“Going through Pasadena, they decided it was time to tell names, and when he heard hers, he asked if she was related to Pierce Homes. When she said she was ‘married to them for a while,’ he professed to be delighted, saying they were they worst homes ever built, as all the roofs leaked. She said that was nothing compared to how they treasury leaked, and they both laughed gaily. His name, Beragon, he had to spell for her before she got it straight, and as he put the accent on the last syllable she asked: ‘Is it French?’’’

Put in straight-forward dialogue, this exchange loses so much of its charm and breeziness.

The second problem is that it’s a very internal novel. Mildred can’t express her feelings and she often doesn’t understand them. All credit to Kate Winslet for trying to play this literal, humorless character. I think she was miscast. I think almost everyone is miscast, except for Guy Pearce, who made me see Monty’s charm at last; Mare Winningham; Melissa Leo; and maybe young Veda.

I will say I’m convinced that Todd Haynes loves the novel. Continue reading “On Mildred Pierce: A Conversation with Laura Lippman”

Seven Things Novelists Should Know About Screenwriting

ScreenplayI was thinking about creating a Top Ten list of things novelists should know about screenwriting because everyone loves Top Ten lists. However, since I’m contrarian by nature, I decided to come up with seven. Also, less work. So here they are… the seven things you should know as you make the switch.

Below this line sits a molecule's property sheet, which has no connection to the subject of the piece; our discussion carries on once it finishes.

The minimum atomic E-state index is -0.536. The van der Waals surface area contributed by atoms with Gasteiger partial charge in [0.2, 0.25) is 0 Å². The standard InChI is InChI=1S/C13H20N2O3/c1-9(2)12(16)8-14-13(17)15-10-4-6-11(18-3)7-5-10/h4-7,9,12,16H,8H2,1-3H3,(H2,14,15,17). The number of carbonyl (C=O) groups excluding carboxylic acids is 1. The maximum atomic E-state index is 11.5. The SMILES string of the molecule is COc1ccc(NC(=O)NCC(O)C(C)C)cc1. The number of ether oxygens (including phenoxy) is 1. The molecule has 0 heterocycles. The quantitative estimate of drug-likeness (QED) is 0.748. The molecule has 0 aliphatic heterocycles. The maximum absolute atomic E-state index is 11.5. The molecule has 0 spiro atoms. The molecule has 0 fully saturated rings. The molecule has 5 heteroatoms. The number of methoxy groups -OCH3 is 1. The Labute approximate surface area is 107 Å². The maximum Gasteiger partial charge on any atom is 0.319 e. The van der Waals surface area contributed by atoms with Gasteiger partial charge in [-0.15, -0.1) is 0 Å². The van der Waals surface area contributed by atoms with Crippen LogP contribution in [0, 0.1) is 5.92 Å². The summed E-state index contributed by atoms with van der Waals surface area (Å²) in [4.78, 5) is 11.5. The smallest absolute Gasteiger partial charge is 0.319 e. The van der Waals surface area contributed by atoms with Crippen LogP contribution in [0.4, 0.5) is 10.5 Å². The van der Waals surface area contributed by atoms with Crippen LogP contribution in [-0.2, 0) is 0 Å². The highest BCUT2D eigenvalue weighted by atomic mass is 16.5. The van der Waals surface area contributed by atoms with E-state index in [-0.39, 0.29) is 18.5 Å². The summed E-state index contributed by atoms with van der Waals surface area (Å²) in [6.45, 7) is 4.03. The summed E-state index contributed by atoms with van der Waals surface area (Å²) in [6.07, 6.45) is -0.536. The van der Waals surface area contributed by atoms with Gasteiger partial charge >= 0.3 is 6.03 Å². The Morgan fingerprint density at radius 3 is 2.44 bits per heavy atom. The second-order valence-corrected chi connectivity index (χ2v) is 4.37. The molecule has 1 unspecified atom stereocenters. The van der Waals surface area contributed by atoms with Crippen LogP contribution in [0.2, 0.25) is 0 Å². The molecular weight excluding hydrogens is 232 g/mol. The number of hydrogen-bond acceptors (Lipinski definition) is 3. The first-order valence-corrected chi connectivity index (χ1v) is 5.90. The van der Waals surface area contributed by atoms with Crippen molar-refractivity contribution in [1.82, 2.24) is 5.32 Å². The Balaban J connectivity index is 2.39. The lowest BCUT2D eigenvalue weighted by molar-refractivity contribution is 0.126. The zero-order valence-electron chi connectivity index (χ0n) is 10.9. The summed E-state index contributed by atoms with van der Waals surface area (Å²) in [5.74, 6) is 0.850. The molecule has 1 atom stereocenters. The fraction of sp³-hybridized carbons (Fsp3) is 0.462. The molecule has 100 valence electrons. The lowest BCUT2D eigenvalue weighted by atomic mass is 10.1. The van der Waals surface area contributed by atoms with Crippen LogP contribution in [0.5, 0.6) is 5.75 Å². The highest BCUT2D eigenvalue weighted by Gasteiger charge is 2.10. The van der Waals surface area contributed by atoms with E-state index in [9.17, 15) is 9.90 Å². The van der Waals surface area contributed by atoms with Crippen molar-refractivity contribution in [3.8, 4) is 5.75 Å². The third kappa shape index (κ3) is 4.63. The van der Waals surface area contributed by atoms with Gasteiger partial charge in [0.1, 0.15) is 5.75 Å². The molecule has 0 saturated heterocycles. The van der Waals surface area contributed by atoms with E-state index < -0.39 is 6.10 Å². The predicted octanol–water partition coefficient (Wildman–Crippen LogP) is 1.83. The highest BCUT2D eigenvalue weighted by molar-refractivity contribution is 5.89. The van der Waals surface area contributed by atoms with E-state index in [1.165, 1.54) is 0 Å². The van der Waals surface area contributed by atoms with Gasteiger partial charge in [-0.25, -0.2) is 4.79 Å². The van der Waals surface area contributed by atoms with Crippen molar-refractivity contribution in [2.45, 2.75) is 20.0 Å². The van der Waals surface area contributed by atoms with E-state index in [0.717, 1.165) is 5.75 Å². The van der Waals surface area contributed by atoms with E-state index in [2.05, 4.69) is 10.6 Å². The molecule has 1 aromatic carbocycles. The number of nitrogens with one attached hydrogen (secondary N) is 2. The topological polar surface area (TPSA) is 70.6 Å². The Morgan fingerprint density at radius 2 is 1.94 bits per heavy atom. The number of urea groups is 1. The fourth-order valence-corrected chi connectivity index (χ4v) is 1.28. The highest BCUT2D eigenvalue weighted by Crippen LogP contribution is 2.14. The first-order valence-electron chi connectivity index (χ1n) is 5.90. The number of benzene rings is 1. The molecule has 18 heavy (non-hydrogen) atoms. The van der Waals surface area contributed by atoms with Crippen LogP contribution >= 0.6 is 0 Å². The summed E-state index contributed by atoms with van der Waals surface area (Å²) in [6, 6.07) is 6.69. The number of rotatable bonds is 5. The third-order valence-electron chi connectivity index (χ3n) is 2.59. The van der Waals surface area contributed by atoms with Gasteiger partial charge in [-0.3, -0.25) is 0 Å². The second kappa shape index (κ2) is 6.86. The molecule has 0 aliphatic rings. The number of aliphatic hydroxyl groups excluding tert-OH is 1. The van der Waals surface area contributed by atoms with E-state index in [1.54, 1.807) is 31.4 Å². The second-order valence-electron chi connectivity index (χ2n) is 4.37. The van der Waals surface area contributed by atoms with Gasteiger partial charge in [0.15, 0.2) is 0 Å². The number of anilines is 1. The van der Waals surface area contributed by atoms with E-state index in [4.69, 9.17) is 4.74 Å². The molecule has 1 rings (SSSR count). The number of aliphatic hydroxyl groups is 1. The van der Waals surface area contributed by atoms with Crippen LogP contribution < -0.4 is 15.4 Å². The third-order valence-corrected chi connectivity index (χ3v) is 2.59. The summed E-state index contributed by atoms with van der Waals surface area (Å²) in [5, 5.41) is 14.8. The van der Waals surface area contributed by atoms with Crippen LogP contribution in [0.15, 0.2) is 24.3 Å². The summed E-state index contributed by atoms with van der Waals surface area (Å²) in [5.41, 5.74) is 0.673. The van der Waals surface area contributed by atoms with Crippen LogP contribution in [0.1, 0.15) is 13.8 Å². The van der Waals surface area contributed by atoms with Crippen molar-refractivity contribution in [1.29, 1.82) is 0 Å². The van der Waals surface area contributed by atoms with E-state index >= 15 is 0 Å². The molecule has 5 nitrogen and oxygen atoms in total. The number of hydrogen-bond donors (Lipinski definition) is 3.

1. You Give Up the Copyright. This is the number one thing you should realize if you want to be a screenwriter. As soon as you sell your screenplay to a studio, you give up the copyright on that screenplay. They can change anything and everything they want. Remember how your main character had a wife? Well, they changed it to a plucky teen-age sister to bring in the younger audience. Remember that pivotal scene when the main character hanged himself? Now, he has a change of heart and swears off alcohol and rides off into the sunset. And you have zero control over it.

2. You Can Be Fired From Your Own Project. This goes hand-in-hand with number one, but once you sell a script, you can be fired at any time. Understand, there are many reasons you can be fired from your own script that have nothing to do with your merits as a writer. The lead actor might have a screenwriting buddy who has helped polish all of his scripts. The studio might want to go in a different direction you resisted. The director might want to write it himself. You might simply be too expensive. Screenwriting is a far greater collaborative experience than novel writing and if you resist collaboration, they’ll replace you with someone who is more agreeable. If you think the subsequent writer will come in and tell them, “this is great! Don’t touch it! Don’t do these ridiculous notes!” you are wrong.

Continue reading “Seven Things Novelists Should Know About Screenwriting”